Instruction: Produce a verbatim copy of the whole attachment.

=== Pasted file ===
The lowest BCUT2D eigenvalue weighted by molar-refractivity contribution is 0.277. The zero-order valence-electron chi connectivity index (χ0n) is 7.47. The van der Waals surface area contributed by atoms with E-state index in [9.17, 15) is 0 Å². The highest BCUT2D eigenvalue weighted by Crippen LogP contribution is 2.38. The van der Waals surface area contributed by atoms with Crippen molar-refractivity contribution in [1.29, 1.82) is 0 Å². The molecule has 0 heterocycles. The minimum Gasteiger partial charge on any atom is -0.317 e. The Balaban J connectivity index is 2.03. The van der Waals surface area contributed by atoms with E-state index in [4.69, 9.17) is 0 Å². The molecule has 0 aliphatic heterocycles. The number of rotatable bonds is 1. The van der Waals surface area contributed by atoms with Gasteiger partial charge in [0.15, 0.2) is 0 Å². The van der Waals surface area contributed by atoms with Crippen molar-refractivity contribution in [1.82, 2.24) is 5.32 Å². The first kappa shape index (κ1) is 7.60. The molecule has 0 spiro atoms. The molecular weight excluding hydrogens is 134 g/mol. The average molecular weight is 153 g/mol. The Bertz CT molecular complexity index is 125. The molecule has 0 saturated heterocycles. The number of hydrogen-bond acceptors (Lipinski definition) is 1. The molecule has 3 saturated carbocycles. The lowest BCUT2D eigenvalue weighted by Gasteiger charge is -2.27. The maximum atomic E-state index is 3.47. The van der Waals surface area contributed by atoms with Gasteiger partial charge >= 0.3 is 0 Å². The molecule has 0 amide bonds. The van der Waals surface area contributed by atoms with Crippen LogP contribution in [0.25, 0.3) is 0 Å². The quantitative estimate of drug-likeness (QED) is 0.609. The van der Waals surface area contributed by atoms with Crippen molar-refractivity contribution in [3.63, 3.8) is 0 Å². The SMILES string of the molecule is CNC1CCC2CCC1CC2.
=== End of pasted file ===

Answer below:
The lowest BCUT2D eigenvalue weighted by molar-refractivity contribution is 0.277. The zero-order valence-electron chi connectivity index (χ0n) is 7.47. The van der Waals surface area contributed by atoms with E-state index in [9.17, 15) is 0 Å². The highest BCUT2D eigenvalue weighted by Crippen LogP contribution is 2.38. The van der Waals surface area contributed by atoms with Crippen molar-refractivity contribution in [1.29, 1.82) is 0 Å². The molecule has 0 heterocycles. The minimum Gasteiger partial charge on any atom is -0.317 e. The Balaban J connectivity index is 2.03. The van der Waals surface area contributed by atoms with E-state index in [4.69, 9.17) is 0 Å². The molecule has 0 aliphatic heterocycles. The number of rotatable bonds is 1. The van der Waals surface area contributed by atoms with Gasteiger partial charge in [0.15, 0.2) is 0 Å². The van der Waals surface area contributed by atoms with Crippen molar-refractivity contribution in [1.82, 2.24) is 5.32 Å². The first kappa shape index (κ1) is 7.60. The molecule has 0 spiro atoms. The molecular weight excluding hydrogens is 134 g/mol. The average molecular weight is 153 g/mol. The Bertz CT molecular complexity index is 125. The molecule has 0 saturated heterocycles. The number of hydrogen-bond acceptors (Lipinski definition) is 1. The molecule has 3 saturated carbocycles. The lowest BCUT2D eigenvalue weighted by Gasteiger charge is -2.27. The maximum atomic E-state index is 3.47. The van der Waals surface area contributed by atoms with Gasteiger partial charge >= 0.3 is 0 Å². The molecule has 0 amide bonds. The van der Waals surface area contributed by atoms with Crippen LogP contribution in [0.25, 0.3) is 0 Å². The quantitative estimate of drug-likeness (QED) is 0.609. The van der Waals surface area contributed by atoms with Crippen molar-refractivity contribution in [3.63, 3.8) is 0 Å². The SMILES string of the molecule is CNC1CCC2CCC1CC2.